For most of us this would just be for caramelising a crème brûlée, but as this is from Divertimenti I should also point out that you can use this to singe feathers off poultry.
Best for beating eggs as plastic attracts grease and glass is too slippy but steel will stabilise egg whites. You can attach cling film easily and they won't chip.
If you have made a huge batch of cupcakes this will be useful but doesn't take up much room. Vital to allow air to circulate and prevent soggy biscuits.
This'll up the ante at the school cake sale – edible gold leaf which you attach with edible glue. You'll need tweezers and a steady hand but it will make the most sunken sponge look good.
Storing food in glass means you can cook and serve it in the same dish and then keep whatever is left in the fridge with the lid on top. The only food storage you'll ever need.
Delia has one so it's probably something we all need. They come in various sizes and have a multitude of uses, such as running round the edge of a cake to ease it out of its tin.
The KitchenAid lasts forever and can be inherited by your children, provided we still live on more than freeze-dried powder cake by then.
This isn't absolutely vital , but if you make a lot of pastry it's a good idea to buy one as it keeps the dough cool. If you're not driving past your local stonemason's for an offcut then this one is perfect.
Ovens differ widely. For baking it can mean the difference between a Masterchef souffle and a school dinner. This will solve the problem.
You need sensible round ones for flans and pastry cases but these puzzle ones are fun for something more unusual. You will need a flat board to display them on for maximum effect.
Every well-stocked kitchen needs a cake and a biscuit tin. This set of two covers both and has a see-through lid so you can see who's been at it while your back was turned.
Nothing licks a bowl clean as well as a small child or a labrador, but in the absence of either of those, you'll need one of these. Heat resistant and fine on non-stick surfaces.
You might occasionally have the time for kneading and proving and all that, but sometimes it's nice just to stick it in the machine.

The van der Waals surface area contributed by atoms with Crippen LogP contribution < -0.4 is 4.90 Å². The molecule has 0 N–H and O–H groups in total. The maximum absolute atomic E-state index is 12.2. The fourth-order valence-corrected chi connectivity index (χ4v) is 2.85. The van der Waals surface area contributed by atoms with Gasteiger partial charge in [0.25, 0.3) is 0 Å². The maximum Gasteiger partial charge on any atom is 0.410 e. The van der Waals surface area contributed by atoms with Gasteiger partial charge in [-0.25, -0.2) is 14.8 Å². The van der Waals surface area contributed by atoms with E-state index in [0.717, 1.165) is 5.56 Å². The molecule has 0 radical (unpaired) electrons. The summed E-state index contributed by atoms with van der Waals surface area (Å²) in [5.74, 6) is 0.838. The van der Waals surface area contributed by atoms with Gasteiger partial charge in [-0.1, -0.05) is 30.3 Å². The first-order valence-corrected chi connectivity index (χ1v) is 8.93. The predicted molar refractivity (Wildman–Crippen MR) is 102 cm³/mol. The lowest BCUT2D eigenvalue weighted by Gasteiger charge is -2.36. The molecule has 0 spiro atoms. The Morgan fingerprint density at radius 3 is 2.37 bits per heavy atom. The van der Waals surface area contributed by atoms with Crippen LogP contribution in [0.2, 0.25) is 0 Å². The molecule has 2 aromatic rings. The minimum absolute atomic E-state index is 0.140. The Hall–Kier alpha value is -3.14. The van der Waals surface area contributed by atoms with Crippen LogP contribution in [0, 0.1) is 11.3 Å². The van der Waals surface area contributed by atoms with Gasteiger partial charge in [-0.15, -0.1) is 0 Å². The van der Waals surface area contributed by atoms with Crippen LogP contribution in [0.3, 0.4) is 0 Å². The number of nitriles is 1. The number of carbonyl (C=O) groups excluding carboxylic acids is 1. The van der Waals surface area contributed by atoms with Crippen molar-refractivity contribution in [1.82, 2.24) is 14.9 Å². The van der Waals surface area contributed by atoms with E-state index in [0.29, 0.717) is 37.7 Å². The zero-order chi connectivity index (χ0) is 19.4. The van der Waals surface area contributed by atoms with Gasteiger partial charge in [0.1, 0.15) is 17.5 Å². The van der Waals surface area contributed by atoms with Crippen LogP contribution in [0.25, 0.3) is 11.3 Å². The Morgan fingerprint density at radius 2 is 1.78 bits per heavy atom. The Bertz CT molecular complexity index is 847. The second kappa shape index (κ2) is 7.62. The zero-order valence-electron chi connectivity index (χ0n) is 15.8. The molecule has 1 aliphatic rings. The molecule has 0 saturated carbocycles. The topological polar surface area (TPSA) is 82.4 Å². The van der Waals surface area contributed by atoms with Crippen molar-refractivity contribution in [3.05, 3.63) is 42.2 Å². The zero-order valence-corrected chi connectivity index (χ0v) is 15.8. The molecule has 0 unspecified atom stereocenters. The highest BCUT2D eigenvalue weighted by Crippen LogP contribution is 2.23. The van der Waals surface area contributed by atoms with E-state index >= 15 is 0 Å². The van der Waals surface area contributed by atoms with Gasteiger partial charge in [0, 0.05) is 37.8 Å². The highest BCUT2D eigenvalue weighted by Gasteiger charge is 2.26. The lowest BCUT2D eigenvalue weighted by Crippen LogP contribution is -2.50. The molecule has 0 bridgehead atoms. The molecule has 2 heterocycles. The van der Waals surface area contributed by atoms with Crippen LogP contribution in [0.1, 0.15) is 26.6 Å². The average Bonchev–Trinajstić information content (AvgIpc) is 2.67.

This is made from tempered glass, making it five times more resistant than untreated glass. It has a flattened surface on one side of the base for vigorous beating and creaming.
Non-stick reusable baking sheets. These do away with the need for greaseproof paper, silicone sheets or tin foil. Simply line the tin and when it's done, wash in warm soapy water.
If you have children you will sooner or later need the novelty cake tin. This site has lots but this tiered one is the best cheat's version.
After all that hard work, it's time to sit down and eat the fruits of your labours. These pretty plates are perfect for a little spot of afternoon tea.
Many recipes call for folding rather than mixing or beating and you must have a metal spoon to do it. You can also use it for serving and the hanging loop is handy for storage.
You can make really good egg-free waffles in this waffle maker which gives children with an allergy to eggs a chance to join in and do their own baking.
All kitchens need measuring jugs. This one has an angled surface so you don't have to bend down to work-top level to see if you've got it right.
A clever idea – a feature mainly for pancakes but useful for all sorts of things. You are buying two pans but you can lock them together making it easy to flip pancakes and omelettes.
These will add wow to any cake. Scatter these edible diamonds over icing (you can get pearls as well) and there'll be no need for any fancy piping work. The cheat's way to top decoration.
After baking you don't want to pile all your cakes up on a plate to be squashed. You can get a smaller one for 13 if you haven't made quite so many.
Fill the rolling pin with icy water and it will keep the dough cool and make perfect flaky pastry. Fill it with warm water and it's good for yeast dough.
Some people prefer mechanical timers to digital ones (me), others like something they can take to another part of the house in case they don't hear the one on the oven (me again).